Shoefitr will be integrated into retailer’s websites, but at some point, it might make sense to reach customers through a fit-centric comparative shopping site as well where Shoefitr can drive more traffic to retailers. We think that there could be a demand for a site like this because 35% of shoppers first visit comparative pricing sites prior to purchasing; however, our market research shows that fit is a bigger concern than price when it comes to buying shoes online. Our vision is to create a comparative shopping site where customers can search by fit and price.

Has Shoefitr received funding?

Outside of Alphalab, Shoefitr has been self-funded and will be looking for funding in the future when the time is right.

If/when you expand to other markets beyond athletic shoes, will the technology be able to detect other possible fit problems? What do you see those being?

Our approach and most of our software will not change when moving to new footwear verticals; however, different types of footwear may require different fitting algorithms and measurements for our recommendation engine. For example, high heels will obviously require us to look into heel heights. Discovering exactly what those are will require some more research, user testing, and also understanding the shopping/fitting behavior of those consumers.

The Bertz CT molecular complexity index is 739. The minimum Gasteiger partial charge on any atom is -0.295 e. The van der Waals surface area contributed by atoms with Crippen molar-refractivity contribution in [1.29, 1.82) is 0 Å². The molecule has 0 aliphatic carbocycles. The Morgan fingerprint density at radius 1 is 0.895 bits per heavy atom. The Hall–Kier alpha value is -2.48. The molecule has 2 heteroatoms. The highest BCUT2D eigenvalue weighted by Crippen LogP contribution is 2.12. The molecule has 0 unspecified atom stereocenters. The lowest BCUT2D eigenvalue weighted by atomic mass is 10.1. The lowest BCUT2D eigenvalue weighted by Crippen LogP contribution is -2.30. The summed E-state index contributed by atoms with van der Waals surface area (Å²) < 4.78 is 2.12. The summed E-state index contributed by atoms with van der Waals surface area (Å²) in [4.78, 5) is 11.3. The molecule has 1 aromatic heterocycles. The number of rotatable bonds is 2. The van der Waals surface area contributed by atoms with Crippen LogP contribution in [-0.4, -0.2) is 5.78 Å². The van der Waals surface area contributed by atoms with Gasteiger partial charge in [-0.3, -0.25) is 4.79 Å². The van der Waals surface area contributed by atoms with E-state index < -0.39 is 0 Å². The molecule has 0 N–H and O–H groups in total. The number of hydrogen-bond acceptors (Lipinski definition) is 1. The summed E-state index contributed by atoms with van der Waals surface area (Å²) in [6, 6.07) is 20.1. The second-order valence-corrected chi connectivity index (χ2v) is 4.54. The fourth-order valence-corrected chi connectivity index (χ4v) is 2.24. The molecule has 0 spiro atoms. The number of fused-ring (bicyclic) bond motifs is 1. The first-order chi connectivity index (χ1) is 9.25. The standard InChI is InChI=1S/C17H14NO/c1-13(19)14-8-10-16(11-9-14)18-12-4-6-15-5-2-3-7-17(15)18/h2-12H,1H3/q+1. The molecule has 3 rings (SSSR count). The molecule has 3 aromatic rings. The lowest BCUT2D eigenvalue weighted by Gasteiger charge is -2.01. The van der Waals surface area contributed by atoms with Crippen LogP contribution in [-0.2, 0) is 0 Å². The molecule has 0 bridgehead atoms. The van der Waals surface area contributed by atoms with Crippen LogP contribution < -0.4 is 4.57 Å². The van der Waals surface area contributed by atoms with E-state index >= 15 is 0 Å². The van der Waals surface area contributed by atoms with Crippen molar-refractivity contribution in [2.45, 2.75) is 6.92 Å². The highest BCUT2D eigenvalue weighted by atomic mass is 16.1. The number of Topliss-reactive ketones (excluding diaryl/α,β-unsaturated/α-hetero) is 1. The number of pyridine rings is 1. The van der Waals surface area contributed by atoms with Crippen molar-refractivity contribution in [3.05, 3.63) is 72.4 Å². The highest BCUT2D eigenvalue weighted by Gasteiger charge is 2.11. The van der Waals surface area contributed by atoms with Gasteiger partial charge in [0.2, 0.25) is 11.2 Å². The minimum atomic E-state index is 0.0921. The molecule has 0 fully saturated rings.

Where are you planning to move your operations after AlphaLab?

Shoefitr will keep its operations in Pittsburgh, and we are currently exploring our options for office space around the city.

How do you and your co-founders come to be in Pittsburgh? What do you like about it in general and for startups in particular?

The 3 of us are all from different places, Breck grew up outside Chicago, Nick came from Milwaukee, and I am from New Jersey but all came to Pittsburgh to attend Carnegie Mellon. We all really enjoy Pittsburgh. Breck’s favorite spot is the Pretzel Shop across from the Alphalabs where he can be found eating for most meals. Nick and I enjoy Double Wide, their TV Dinners are awesome. Nick and Breck like running in Shenley Park and head there almost daily. Pittsburgh is a very start-up friendly city. We have friends working on startups in the valley and there are just so many out there that it’s hard to find people who want to help you. In Pittsburgh everyone is excited about all the new companies and willing to help.

How did Nick become a professionally sponsored runner?

Nick and Breck both ran cross country and track at CMU and Nick continued afterwards. He start runnning marathons last year and after a fast one in Boston he applied for a small sponsorship with Saucony. He really likes their shoes and gear. He runs daily and every month or so enters a big race. On most days he convinces Breck and I to run with him which I always regret as I am in no condition to keep up with them.

Last question, do you have a favorite startup company in Pittsburgh?

Our favorite Pittburgh startup is DeviceKnit. They introduced us to a bar that has 10 cent wings so it was the perfect place for all of us to hang out and talk about startups.

Editors Note: Shoefitr has also just won a global pitch competition. Check out the Alphalab blog for video of the winning pitch!